12-Year-Old Girl Dies of Rabies in Kerala

Following the increase in stray dog bite cases in Kerala – resulting in deaths in a few incidents – including the 12-year-old girl who died on Monday despite taking rabies vaccine, the issue has now reached the Supreme Court.

The girl who was undergoing treatment for dog bite in Kottayam Medical College Hospital and had even taken the rabies vaccine, passed away on Monday in Pathanamthitta, said people in the know of the development.

The minor was bitten on August 14 when she had gone out to buy milk and had suffered six wounds including one on her face, said persons in the know of development. Her parents said that after being rushed to the hospital, she had taken three out of four doses of vaccine before her condition deteriorated.

The stray dog bite case was not the first one as the number of such cases have been on rise in Kerala, following which, two petitioners, Father Gevarghese Thomas and Sabu Stephen had moved the court.

The plea was earlier posted for September 26, but was pushed forward to September 9 after the counsel’s repeated intervention citing mounting dog bite cases.

The top court agreed to take up the petition on September 9 after counsel, for the petitioners, V K Biju insisted that there was a steady hike in cases in Kerala and also cited the case of the 12-year-old girl’s death.

“From god’s own country Kerala has become a dog’s own country. Aged, daily-wagers and children are getting attacked. It is serious issue especially affecting the poor,” the counsel contended.

As per the Kerala health ministry statistics, over 95,000 people were bitten by dogs in eight months this year and 14 deaths were reported compared to 11 last year. Out of 14 deaths, five had taken the rabies vaccine. Worried, the state government last week had announced an experts’ committee to probe these deaths and examine the efficacy of vaccines.

Union minister of fisheries and animal husbandry P Rupala told the Lok Sabha last month while answering a question of Communist Party of India (Marxist) leader A M Ariff that Kerala was among the top six states with maximum number of dog bite cases in the country.

Statistics in last five years also show cases are going up steadily in the state: from 1,48,899 in 2019 to 1,21, 529 cases till August 2022. Rabies deaths are also on the rise: From nine cases in 2018 to 14 deaths till August 2022.

Meanwhile, as per experts, deaths are preventable in almost 99% cases with effective administration of rabies vaccine.

Animal lovers have meanwhile blamed sheer apathy and shoddy animal birth control (ABC) programmes for the sorry state of affairs. They said the situation worsened after the Animal Welfare Board of India stopped Kudumbhasree, a women self-help group, from carrying out the ABC saying it was not maintaining proper standard while carrying out the sterilisation drives.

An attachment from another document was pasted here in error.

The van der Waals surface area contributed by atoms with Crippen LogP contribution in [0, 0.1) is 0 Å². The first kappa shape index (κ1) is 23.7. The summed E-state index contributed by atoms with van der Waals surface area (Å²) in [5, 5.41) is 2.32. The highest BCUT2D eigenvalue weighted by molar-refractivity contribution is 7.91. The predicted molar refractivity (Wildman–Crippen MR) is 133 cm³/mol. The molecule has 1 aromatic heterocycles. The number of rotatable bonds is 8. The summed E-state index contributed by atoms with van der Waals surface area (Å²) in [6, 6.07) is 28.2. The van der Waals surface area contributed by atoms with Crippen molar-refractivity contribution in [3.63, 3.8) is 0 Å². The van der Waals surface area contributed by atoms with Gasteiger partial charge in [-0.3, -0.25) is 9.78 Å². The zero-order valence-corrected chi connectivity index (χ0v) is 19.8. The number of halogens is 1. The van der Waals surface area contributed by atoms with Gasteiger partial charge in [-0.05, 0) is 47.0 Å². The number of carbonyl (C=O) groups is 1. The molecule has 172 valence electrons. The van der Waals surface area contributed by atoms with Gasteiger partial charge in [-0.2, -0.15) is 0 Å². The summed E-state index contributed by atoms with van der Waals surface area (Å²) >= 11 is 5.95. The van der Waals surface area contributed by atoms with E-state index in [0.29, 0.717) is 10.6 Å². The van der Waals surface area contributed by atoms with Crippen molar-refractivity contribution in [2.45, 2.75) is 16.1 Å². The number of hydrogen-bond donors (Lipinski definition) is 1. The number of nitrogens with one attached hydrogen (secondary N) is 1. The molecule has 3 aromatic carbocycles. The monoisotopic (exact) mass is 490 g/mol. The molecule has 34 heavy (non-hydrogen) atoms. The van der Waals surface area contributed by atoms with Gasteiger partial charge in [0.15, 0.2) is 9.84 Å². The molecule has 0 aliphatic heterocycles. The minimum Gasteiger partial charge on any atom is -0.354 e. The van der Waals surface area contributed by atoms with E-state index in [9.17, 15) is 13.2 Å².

“For many local bodies, ABC is just a ritual. They open their eyes when the threat reaches its peak. In 2016, the apex court had appointed a committee under former high court judge Siri Jagan to study the stray dog menace and most of his recommendations were not implemented,” said Hari Kumar, an animal rights activist. Responsible ownership of pets, effective ABC and scientific waste management will go a long way in tackling the issue, the activist said further.

Last week, chief minister Pinarayi Vijayan had also admitted in the assembly that “few deaths despite taking vaccines have increased concern of people.” Last month, in Palakkad an 18-year-old girl died a month after taking the full course of rabies vaccine.

“It all depends on the nature of bite. How deep it is and how close to vital organs? If virus reached the brain or spinal cord the antibodies circulating the blood are unable to eliminate it. Large molecules cannot cross the blood brain barrier that protects brain and spinal cord. Earlier the vaccine it is better,” said internal medicine expert Dr N M Arun.

“Published studies find that excessive viral load from multiple and deep bites, wounds on the face or delay in wound washing, delay in seeking medical care, failure to give immunoglobulin into wounds, low potency vaccine and deviation from protocol can be fatal. Usually rabies occurring in spite of vaccine is very rare. We need more studies into it,” said health expert Dr Rajeev Jayadevan.

“It is sad despite our best efforts we could not save the little girl. We have already constituted an expert panel to study such deaths,” said state health minister Veena George.

Congress leader Ramesh Chennithala asked the government to probe the parents’ compliant that the girl was not given proper treatment in a local government hospital initially.

Meanwhile the samples of the deceased sent to NIV Pune confirmed heavy presence of rabies virus. “One of the bites was close to her neck. It turned fatal affecting her brain. She was also administered immunoglobulin,” said medical college superintendent Dr PK Jayaprakash.

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